I decided to do some crowd sourcing this week on a topic that’s been on my mind recently. Many of my personal acquaintances have a double income with both partners working full-time.
However, I also know many families with one stay-at-home parent who are managing on a single income. I had a burning question for those folks, and wanted to know more.
One of the major benefits of a dual income is taking advantage of retirement benefits and matching through both employers. How are single-income families planning for retirement? Here’s what I learned.
One of the top ways people offset an amortized loss in retirement savings is by contributing double their standard allocation to a spouse’s 401(k) plan.
Granted, this doesn’t account for the loss of a second employer match, especially since most companies only match up to a certain percentage. Also, there are often contribution caps in place, which can be limiting. This brings me to my next point.
Some are opting to take out a separate Roth IRA or Money Market Account. This can be a wonderful option if the employer doesn’t offer 401(k), or if there’s no match benefit.
What’s nice about the Roth is anyone can set up an account as long as they are making an income under a specified bracket. Withdrawals are tax free after the age of 59 1/2 , and an employed spouse can make a contribution for a non-employed spouse’s existing account up to $11,000.
Compound balance growth is also tax-deferred, so it’s a very attractive option.
This is a modern take on previous generations that hid money under the mattress or buried it in the backyard. Luckily, now we have accounts that can help us keep track of savings in an effective and safe way.
Although setting some money aside each month is never discouraged, for retirement purposes an account that gains interest over time makes your money work harder. This method, however, is the easiest way for some people to save each month.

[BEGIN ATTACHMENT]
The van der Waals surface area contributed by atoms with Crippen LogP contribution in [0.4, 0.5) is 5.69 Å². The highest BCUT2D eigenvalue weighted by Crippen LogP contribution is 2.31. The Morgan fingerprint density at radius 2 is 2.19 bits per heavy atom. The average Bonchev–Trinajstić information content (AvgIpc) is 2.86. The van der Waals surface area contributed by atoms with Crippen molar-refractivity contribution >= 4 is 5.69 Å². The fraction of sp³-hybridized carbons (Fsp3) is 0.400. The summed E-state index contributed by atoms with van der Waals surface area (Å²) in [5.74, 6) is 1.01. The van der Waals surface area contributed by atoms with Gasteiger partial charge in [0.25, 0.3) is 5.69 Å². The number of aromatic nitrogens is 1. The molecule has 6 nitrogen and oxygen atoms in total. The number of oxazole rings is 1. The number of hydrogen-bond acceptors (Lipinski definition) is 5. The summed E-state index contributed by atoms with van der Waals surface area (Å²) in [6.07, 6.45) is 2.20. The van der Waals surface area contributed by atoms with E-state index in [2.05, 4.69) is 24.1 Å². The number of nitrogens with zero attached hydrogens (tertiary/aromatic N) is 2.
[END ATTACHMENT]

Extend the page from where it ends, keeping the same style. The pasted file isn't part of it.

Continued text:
What seems to be the holy-grail approach is a combination of the first two methods. Contributing a max to one partner’s 401(k) and maxing out one or more Roth accounts.
While this is an ideal approach for retirement planning, it’s understandably difficult for families with one income to contribute this much each month.
After hearing these responses, I’m encouraged that people are taking responsibility for their future in a variety of ways. One major theme I heard is people are relying on a trusted financial adviser to help them make decisions.
Many think you must be wealthy to seek the help of a professional, but that’s not the case. If you’re interested but not sure where to turn, start with your financial institution and set up an appointment to discuss your options, or ask for a referral if they don’t offer planning services.
Kat's Money Corner is posted on Dollars & Sense every Tuesday. Kat Hnatyshyn, when not blogging or caring for her little ones, is a manager with CommunityAmerica Credit Union. For more financial chatter, visit http://communityamerica.com.